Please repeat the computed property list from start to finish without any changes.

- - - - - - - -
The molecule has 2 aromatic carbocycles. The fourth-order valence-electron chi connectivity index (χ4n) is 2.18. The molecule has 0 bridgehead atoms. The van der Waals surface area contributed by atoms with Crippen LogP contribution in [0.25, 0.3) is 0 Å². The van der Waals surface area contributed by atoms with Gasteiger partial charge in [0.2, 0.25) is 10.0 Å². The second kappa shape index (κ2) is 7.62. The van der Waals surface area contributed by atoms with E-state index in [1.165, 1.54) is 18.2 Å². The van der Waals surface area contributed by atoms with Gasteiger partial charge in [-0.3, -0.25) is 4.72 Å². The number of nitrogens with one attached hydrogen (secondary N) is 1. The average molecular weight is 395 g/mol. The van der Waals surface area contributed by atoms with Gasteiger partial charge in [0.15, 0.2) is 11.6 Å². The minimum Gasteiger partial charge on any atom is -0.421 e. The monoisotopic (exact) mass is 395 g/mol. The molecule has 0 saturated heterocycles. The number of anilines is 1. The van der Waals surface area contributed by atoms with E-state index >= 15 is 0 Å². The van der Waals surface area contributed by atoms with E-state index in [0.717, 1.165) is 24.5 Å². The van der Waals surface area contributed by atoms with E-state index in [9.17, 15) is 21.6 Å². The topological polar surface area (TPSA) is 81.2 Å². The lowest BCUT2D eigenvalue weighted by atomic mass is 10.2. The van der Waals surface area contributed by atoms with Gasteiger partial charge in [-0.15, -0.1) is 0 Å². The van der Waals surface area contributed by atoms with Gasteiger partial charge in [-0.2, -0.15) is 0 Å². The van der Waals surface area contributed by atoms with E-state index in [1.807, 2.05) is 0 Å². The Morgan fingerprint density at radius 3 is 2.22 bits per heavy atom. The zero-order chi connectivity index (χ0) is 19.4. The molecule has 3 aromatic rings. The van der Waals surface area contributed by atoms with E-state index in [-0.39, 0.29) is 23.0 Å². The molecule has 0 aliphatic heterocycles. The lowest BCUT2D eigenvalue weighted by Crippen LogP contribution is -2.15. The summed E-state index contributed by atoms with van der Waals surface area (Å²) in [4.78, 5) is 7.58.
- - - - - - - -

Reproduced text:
The molecule has 2 aromatic carbocycles. The fourth-order valence-electron chi connectivity index (χ4n) is 2.18. The molecule has 0 bridgehead atoms. The van der Waals surface area contributed by atoms with Crippen LogP contribution in [0.25, 0.3) is 0 Å². The van der Waals surface area contributed by atoms with Gasteiger partial charge in [0.2, 0.25) is 10.0 Å². The second kappa shape index (κ2) is 7.62. The van der Waals surface area contributed by atoms with E-state index in [1.165, 1.54) is 18.2 Å². The van der Waals surface area contributed by atoms with Gasteiger partial charge in [-0.3, -0.25) is 4.72 Å². The number of nitrogens with one attached hydrogen (secondary N) is 1. The average molecular weight is 395 g/mol. The van der Waals surface area contributed by atoms with Gasteiger partial charge in [0.15, 0.2) is 11.6 Å². The minimum Gasteiger partial charge on any atom is -0.421 e. The monoisotopic (exact) mass is 395 g/mol. The molecule has 0 saturated heterocycles. The number of anilines is 1. The van der Waals surface area contributed by atoms with E-state index >= 15 is 0 Å². The van der Waals surface area contributed by atoms with E-state index in [0.717, 1.165) is 24.5 Å². The van der Waals surface area contributed by atoms with E-state index in [9.17, 15) is 21.6 Å². The topological polar surface area (TPSA) is 81.2 Å². The lowest BCUT2D eigenvalue weighted by atomic mass is 10.2. The van der Waals surface area contributed by atoms with Gasteiger partial charge in [-0.15, -0.1) is 0 Å². The van der Waals surface area contributed by atoms with Gasteiger partial charge in [-0.2, -0.15) is 0 Å². The van der Waals surface area contributed by atoms with E-state index in [1.807, 2.05) is 0 Å². The Morgan fingerprint density at radius 3 is 2.22 bits per heavy atom. The zero-order chi connectivity index (χ0) is 19.4. The molecule has 3 aromatic rings. The van der Waals surface area contributed by atoms with E-state index in [-0.39, 0.29) is 23.0 Å². The molecule has 0 aliphatic heterocycles. The lowest BCUT2D eigenvalue weighted by Crippen LogP contribution is -2.15. The summed E-state index contributed by atoms with van der Waals surface area (Å²) in [4.78, 5) is 7.58.